Most Apple fans are aware that the iPhone X is the most expensive model to date with a starting price tag at about $1,000 in the U.S. When you begin looking at how much the phone costs in other markets, you start to realize just how much of a status symbol that Apple’s products have become. It becomes even clearer when you consider the true iPhone X cost, which takes into account factors such as local taxes and weighs it against each country’s gross domestic product.
Determining the true iPhone X cost in other markets requires more than just converting that $1,000 U.S. price tag into other currencies, and Apple isn’t the only gadget maker with varying prices in different geographies. To get an idea for just what consumers around the globe are willing to pay for an iPhone X, the team at iDropNews compiled a list of the true iPhone X cost in each country where it’s sold.
They discovered that the phone’s price tag can vary by up to 45% in U.S. dollars, but then when you add local relative costs in, the variance is even greater. For example, consumers in India will have to pay 22% of their annual income, on average, to buy an iPhone X. When that’s transferred back to the U.S., it would be like Americans forking over $12,600 for it.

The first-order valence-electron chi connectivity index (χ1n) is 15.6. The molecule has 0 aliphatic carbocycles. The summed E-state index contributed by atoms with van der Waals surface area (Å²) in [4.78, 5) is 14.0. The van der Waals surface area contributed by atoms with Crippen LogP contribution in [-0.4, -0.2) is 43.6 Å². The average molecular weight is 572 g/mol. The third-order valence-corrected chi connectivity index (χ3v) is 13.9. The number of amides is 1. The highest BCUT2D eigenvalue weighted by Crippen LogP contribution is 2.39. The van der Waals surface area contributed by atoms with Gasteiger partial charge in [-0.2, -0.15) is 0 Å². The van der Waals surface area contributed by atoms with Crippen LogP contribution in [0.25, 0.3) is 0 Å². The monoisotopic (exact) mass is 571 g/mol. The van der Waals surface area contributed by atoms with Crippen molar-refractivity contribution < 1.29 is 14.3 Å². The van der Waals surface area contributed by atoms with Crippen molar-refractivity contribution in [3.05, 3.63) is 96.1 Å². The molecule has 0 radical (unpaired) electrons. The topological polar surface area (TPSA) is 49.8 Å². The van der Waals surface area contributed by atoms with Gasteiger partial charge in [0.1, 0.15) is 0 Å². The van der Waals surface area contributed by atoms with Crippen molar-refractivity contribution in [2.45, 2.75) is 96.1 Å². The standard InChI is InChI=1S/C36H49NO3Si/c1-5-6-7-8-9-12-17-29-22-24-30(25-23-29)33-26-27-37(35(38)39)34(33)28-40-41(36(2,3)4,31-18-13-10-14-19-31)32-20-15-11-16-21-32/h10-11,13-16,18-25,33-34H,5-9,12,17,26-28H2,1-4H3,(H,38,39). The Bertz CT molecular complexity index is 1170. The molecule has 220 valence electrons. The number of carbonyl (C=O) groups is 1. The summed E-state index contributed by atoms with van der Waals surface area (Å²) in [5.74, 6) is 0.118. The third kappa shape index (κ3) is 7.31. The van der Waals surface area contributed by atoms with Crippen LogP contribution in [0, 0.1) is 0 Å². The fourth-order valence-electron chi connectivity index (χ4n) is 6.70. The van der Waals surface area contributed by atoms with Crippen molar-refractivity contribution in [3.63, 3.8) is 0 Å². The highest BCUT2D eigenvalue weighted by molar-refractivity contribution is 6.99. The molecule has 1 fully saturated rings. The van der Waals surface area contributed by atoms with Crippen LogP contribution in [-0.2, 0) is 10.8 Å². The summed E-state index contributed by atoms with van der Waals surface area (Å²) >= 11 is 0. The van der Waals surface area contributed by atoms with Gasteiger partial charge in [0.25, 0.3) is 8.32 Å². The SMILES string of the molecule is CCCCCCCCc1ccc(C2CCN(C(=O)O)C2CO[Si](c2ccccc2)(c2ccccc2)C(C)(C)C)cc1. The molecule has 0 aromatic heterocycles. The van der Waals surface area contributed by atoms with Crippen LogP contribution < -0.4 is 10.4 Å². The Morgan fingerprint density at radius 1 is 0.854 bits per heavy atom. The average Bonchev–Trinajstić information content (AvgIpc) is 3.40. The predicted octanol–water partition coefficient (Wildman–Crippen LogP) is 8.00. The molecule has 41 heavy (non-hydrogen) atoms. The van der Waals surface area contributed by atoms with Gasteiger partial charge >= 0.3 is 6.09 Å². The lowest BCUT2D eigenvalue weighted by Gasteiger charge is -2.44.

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Here’s a look at the numbers compiled by iDropNews to show the differences just in the price for the handset:
Every country has different taxes and laws, each of which factor into the true iPhone X cost for their markets, but in general, the price is significantly higher abroad than it is in Apple’s home country. The iDropNews team pointed out that taxes, tariffs and even laws can raise the price of doing business in each country. India, for one, now has a 15% import tax on handsets, recently increased from 10%.
Other major factors included in the price of doing business in various markets include rent prices and property values and sales, marketing, and maintenance expenses.
How local economies play into the true iPhone X cost
Another major factor in determining the true iPhone X cost in various markets is the local economies in each of those markets. For example, when including economic disparities in Russia, consumers there would pay almost 3.5 times what an American would pay for an iPhone X. In Luxembourg, the price tag on the iPhone X is roughly $1,320 or €1,121, but that amounts to only about 1% of the average income of consumers there. It’s a similar story in the UAE and Singapore, and in the U.S., the $1,000 price tag is less than 2% of the average consumer’s income.
Here’s a look at the true iPhone X cost calculated as a percentage of per capital gross domestic product: